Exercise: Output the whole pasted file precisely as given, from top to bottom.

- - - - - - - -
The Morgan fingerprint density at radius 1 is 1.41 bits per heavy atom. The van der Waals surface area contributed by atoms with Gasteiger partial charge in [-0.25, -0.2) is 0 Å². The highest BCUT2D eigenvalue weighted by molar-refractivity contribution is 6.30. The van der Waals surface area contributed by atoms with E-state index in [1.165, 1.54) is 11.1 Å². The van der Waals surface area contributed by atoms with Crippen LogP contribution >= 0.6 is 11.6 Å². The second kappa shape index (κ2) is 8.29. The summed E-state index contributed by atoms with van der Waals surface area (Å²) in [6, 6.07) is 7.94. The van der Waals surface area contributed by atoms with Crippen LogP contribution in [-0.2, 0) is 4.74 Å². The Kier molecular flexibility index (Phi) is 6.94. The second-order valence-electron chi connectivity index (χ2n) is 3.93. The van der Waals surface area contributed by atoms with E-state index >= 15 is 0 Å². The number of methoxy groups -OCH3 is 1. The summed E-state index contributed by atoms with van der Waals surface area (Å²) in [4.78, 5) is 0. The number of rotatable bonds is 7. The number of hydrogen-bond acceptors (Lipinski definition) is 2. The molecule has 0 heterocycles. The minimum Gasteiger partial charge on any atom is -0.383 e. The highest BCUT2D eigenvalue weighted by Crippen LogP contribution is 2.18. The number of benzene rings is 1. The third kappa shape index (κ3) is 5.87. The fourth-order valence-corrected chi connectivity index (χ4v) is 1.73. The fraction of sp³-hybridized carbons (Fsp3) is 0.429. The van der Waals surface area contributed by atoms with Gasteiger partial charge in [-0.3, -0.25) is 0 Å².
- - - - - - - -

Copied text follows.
The Morgan fingerprint density at radius 1 is 1.41 bits per heavy atom. The van der Waals surface area contributed by atoms with Gasteiger partial charge in [-0.25, -0.2) is 0 Å². The highest BCUT2D eigenvalue weighted by molar-refractivity contribution is 6.30. The van der Waals surface area contributed by atoms with E-state index in [1.165, 1.54) is 11.1 Å². The van der Waals surface area contributed by atoms with Crippen LogP contribution >= 0.6 is 11.6 Å². The second kappa shape index (κ2) is 8.29. The summed E-state index contributed by atoms with van der Waals surface area (Å²) in [6, 6.07) is 7.94. The van der Waals surface area contributed by atoms with Crippen LogP contribution in [-0.2, 0) is 4.74 Å². The Kier molecular flexibility index (Phi) is 6.94. The second-order valence-electron chi connectivity index (χ2n) is 3.93. The van der Waals surface area contributed by atoms with E-state index >= 15 is 0 Å². The number of methoxy groups -OCH3 is 1. The summed E-state index contributed by atoms with van der Waals surface area (Å²) in [4.78, 5) is 0. The number of rotatable bonds is 7. The number of hydrogen-bond acceptors (Lipinski definition) is 2. The molecule has 0 heterocycles. The minimum Gasteiger partial charge on any atom is -0.383 e. The highest BCUT2D eigenvalue weighted by Crippen LogP contribution is 2.18. The number of benzene rings is 1. The third kappa shape index (κ3) is 5.87. The fourth-order valence-corrected chi connectivity index (χ4v) is 1.73. The fraction of sp³-hybridized carbons (Fsp3) is 0.429. The van der Waals surface area contributed by atoms with Gasteiger partial charge in [-0.3, -0.25) is 0 Å².